Jamboree!  (or Disc Jockey Jamboree in the UK) (1957) was directed by Roy Lockwood and could be argued to represent the first presentation of music videos. The plot surrounds a boy-girl duo that becomes overnight sensations but runs into problems when their managers try to turn them into solo acts. Against this backdrop are cameo appearances from some of the biggest names of rock 'n' roll lip-syncing to their own recordings. These include Frankie Avalon Jimmy Bowen; Fats Domino, Charlie Gracie Buddy Knox, Jerry Lee Lewis, Carl Perkins, and Slim Whitman. Dick Clark also as part of the plot introduces a number of disc jockey's from across the world; Jack Jackson (ATV) and Chris Payne (BBC); Werner Goetze (Bayerische RundFunk); and Chris Howland (West Deutche RundFunk). The idea was to reinforce in the American audiences the commercial international appeal for Rock’n’ roll.

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In the movie 1957 Mr Rock ‘n’ Roll, Alan Freed sets out again to prove that rock and roll doesn't cause juvenile delinquency. Chuck Berry, Little Richard, Frankie Lymon and The Teenagers, The Moonglows, Lavern Baker, Teddy Randazzo, Clyde McPhatter, and Brook Benton are on hand to help. Elvis Presley’s screen debut was as an actor in Love me tender (1956). He sang the title tune over the credits but otherwise, the singing was restricted to being ‘in character.’

In his second movie Loving you (1957), Elvis played Deke Rivers, a truck driver with a penchant for singing and raw animal magnetism. The story of his rise to fame is partly autobiographical and arguably shows Elvis in his most natural on screen. Lizabeth Scott, James Gleason, and Wendell Corey give solid support and Presley performed seven songs, among them, Got a lot o’ livin to do, Party Doll, and Teddy Bear.

It took until his third movie Jailhouse Rock (1957), to allow the singer to do what he did well on screen and in doing so broadened his commercial appeal. High School Confidential (1958) was directed by Jack Arnold and starred Mamie Van Doren, Russ Tamblyn, Jan Sterling, John Drew Barrymore, and Jackie Coogan. The film also featured a cameo with Jerry Lee Lewis singing the title tune. Go Johnny Go (1958) was another film featuring Alan Freeman and a pack of rockers including Chuck Berry, Jackie Wilson, Ritchie Valens, The Cadillacs, The Flamingos, and Eddie Cochrane. By this time, certainly in North America, it was generally thought within the industry that Rock’n’roll had played itself out.

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Meantime in the UK, the smaller film industry was mirroring Hollywood with lightweight plots to feature popular UK rock’n’rollers. Tommy Steele appeared in The Tommy Steele Story (aka Rock around the world) in 1957. A biopic featured 14 popular songs many by Tommy Steele but also others including Nancy Whisky and the Chas McDevitt Skiffle Group. Unlike American Television in the UK, there were programs to appeal to young audiences which featured prominently the new music. American Bandstand was ostensibly a program about dancing that would eventually include popular vocalists but in the UK the Six-Five Special (BBC) and later Oh Boy (ATV) thrived on Rcck’n’Roll. In the same year it was launched on television there was a highly successful film of the Six-Five Special (1957) which featured Petula Clark as an actress and singer. The plot revolved around a cast preparing for the program and featured 16 well-known UK performers including Jim Dale, Lonnie Donegan, John Barry Seven, Lord Rockingham’s Eleven, the King Brothers, and Don Lang.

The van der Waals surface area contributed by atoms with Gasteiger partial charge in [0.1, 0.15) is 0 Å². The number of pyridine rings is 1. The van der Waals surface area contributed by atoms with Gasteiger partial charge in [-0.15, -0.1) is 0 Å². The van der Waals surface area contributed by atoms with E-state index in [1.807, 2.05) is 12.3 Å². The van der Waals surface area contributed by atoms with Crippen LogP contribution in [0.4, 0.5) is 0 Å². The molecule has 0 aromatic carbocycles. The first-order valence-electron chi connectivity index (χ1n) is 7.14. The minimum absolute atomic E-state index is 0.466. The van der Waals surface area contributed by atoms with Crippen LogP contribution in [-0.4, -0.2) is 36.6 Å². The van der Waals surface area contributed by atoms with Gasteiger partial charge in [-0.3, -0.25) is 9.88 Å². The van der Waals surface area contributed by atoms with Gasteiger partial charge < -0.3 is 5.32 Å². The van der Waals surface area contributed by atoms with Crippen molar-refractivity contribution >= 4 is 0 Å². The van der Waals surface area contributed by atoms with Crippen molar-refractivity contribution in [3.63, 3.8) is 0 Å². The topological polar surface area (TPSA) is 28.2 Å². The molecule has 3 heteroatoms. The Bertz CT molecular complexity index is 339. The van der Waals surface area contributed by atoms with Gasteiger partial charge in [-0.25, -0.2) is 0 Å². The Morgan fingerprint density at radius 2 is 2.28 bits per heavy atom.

In the 1958 low-budget film, Expresso Bongo Cliff Richard had his acting debut. The plot follows the rise and fall of a young star (Cliff Richard) caught in the hands of a Svengali. Cliff Richard appears with the Drifters (aka The Shadows). Cliff Richards’ next movie was Serious Charge (1959), and dealt with juvenile delinquency in England. Both gritty and harsh for the time the film dealt with serious issues including child molestation. Cliff Richard sang versions of "Living Doll," "Mad," and "No Turning Back" and there were plenty of dance and jive scenes as part of the story. UK rock’n’roll films of this period were more in keeping with the British movement of the ‘angry young men’ which prevailed in theatre and literature.

Used with Kind Permission and Thanks

http://toeslayer.blogspot.com/

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Read 268 times Last modified on Tuesday, 13 July 2021 18:59
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Cameron K

Cameron K